by Sally Colby
Dwight Baugher walks through a six and one half acre, 30-year old block of Montmorency cherries and says the fruit growing there isn’t enough to supply what his customers will purchase. Although he admits that’s a good problem to have, Dwight would like to be able to grow enough for all who visit the family’s you-pick farm and farm market in Westminster, MD.
Baugher’s Orchard is a true family business. Allan and Marjorie Baugher, Dwight’s parents, started the farm and are still active in the business. Dwight’s brother Nathan runs fruit market at the family’s restaurant. His aunt Dottie helps oversee the bakery and works in the fruit market, and his sister Kay is the bookkeeper and is involved with the family’s restaurant.
On a busy summer day, 30 pickers can barely keep up with market orders for tart cherries, and the U-pick customers often wait in line to have cherries washed and pitted right on the farm. Dwight says the sweet cherry market is excellent as well, and customers who come to pick sweet cherries on weekends arrive in numbers that rival October weekend crowds who come for apples and pumpkins.
As the family developed the U-pick aspect of the business, they found that cherries, among other fruits, are a food staple for many nationalities. Dwight has seen a distinct difference in peach and apple choices among various nationalities, with certain customers who prefer sweet fruit and others who choose tart.
To meet the growing demand for tart cherries, Dwight has established some new blocks with Jubileum™, Danube™ and Balaton®; an assortment he says suits the taste of the international clientele who visit the family’s market. The new orchards are planted at a slightly higher density, and will be pruned to keep them as low as possible for U-pick customers.
Dwight says of the tree fruit crops, tart cherries are consistent and not difficult to grow. “Sour cherries are a pretty consistent crop,” he said. “We don’t really have to prune them every year, but we try to. If we start picking peaches heavily, we don’t get to all of the trees.”
Just as cherry season ends, customers will start arriving for U-pick peaches. “We’ve been in U-pick tree fruit for about eight years,” said Dwight, whose father encouraged him to offer you-pick peaches. “Peaches are tough to pick properly, and I wasn’t sure customers would do it right. We use signage and explain undercolor, and we really try to separate sections of the orchard so that people can’t get an unripe peach.” Dwight also watches the weather closely to determine which sections of the orchard will be ready for PYO customers.
Due to a gap between the U-pick peach and apple seasons, Dwight is preparing acreage to start blueberries this fall. Throughout the summer, he’s managing the U-pick fruit, monitoring the parking lot and keeping an eye on the farm market, and just planted 75 acres of pumpkins. He grows several sizes and types, including what he refers to as jack-o-lantern size that weigh about 18 to 20 pounds. “We don’t place pumpkins,” said Dwight. “We grow a big field of pumpkins, and they’re on the vine. About 80 percent of my acres are for growing the 40-pounders. That’s what wholesalers want, but customers in the U-pick field like large ones too.”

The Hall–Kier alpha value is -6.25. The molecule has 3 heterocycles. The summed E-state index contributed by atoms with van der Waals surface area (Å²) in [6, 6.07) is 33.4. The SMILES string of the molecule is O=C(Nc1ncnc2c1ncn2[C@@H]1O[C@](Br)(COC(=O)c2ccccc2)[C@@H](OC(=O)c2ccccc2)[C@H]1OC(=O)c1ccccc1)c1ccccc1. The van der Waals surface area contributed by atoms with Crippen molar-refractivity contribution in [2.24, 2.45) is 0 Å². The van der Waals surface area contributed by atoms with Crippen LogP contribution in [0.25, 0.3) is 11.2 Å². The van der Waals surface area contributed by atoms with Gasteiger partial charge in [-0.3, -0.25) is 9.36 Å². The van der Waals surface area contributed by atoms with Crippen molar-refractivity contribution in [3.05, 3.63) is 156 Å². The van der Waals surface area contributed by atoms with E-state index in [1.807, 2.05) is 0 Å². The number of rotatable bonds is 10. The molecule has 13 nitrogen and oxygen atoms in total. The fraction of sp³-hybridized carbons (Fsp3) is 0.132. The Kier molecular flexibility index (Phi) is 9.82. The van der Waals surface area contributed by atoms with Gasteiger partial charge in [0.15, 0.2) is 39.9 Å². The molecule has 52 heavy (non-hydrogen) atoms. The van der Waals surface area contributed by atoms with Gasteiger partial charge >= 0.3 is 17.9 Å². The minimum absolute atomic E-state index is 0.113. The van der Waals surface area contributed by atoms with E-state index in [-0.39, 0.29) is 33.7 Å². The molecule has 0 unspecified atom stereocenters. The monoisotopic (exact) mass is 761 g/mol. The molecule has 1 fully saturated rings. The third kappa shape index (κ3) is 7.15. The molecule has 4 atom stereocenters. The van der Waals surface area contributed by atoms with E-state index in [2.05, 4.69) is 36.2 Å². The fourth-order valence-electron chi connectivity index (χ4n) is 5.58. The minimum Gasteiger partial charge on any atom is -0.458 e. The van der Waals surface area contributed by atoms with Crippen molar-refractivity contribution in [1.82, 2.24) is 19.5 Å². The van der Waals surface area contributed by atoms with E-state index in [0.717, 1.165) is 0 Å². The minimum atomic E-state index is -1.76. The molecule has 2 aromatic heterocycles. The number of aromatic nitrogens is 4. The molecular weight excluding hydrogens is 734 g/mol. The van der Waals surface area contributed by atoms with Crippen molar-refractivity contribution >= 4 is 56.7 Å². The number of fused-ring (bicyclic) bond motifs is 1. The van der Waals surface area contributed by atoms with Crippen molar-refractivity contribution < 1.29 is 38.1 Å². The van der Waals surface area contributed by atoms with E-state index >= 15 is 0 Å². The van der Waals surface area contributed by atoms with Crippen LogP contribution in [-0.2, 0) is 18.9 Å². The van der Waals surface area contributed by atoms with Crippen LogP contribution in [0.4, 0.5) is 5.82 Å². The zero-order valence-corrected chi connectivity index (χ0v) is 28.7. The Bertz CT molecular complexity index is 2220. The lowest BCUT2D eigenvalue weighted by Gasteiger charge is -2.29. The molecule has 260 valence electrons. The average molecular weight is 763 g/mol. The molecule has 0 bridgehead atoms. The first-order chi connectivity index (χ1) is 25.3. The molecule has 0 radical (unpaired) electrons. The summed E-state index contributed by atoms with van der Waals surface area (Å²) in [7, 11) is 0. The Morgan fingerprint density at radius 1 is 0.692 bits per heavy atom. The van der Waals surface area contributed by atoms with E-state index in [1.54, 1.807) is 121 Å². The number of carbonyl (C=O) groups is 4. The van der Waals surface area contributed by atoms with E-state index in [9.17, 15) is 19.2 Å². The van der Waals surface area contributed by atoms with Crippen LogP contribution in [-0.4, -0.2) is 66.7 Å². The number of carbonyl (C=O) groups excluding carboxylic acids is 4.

One marketing advantage for Baugher’s Orchard is that the wagons traveling to pumpkin fields drive by the farm’s apple orchards, some of which are available for U-pick. “People see bins of picked apples next to the trees and realize ‘this is a real farm’,” said Dwight, noting that the U-pick draw continues throughout the growing season. “The parking lot is often so full with customers that we can’t get to the packing house — we’re going to start hauling apples at night.”
Baugher’s Orchard charges one dollar for a ride to the pumpkin field, and customers pay for what they pick. Seasonal produce, food vendors, a play area, pumpkin bounce and other fall activities keep people coming. “We cycle about 5,000 people through here on a weekend,” said Dwight. In addition to traditional pumpkins, Baugher’s Orchard grows gourds, white pumpkins and jack-be-little pumpkins. A cider mill installed in 1983 produces 60,000 gallons/year of pasteurized cider, and the on-site bakery is busy with seasonal baked goods.
When Baugher’s Orchard first offered PYO pumpkins, there was just one wagon to take customers to the field. “Now we have eight custom-made wagons running as much as possible, four or five cashiers for a pumpkin line and additional registers in the market,” said Dwight. “We keep trying to make it smoother — you can get to a point where there’s so much going on that you do a bad job. If you drop the ball — whether it’s with parking or lines at the register — people step back.”
Baugher’s Orchard has cold storage on the premises and packs for the wholesale market. During the week in fall, Dwight and his brother haul tractor-trailer loads of pumpkins and apples to markets. Dwight talks about the balance required in a diverse operation such as the one his family has developed. “If the workload is sized to the acreage, it works,” he said. “I couldn’t pick this many cherries if I didn’t have 30 guys, but if I didn’t have 80 acres of peaches and 150 acres of apples, I wouldn’t have 30 guys.”
With farming nearly 700 acres, including 90 acres of sweet corn, 14 acres of tomatoes and 30 acres of cantaloupes and seedless watermelons, Baugher and his family are never at a loss for something to do. “We’re fortunate,” he said. “We have lots of customers, and if we have good crops, we have a following that makes it easy to sell U-pick, retail and wholesale.”
Visit Baugher’s Facebook page and at www.baughers.com
From cherries to pumpkins
by Sally Colby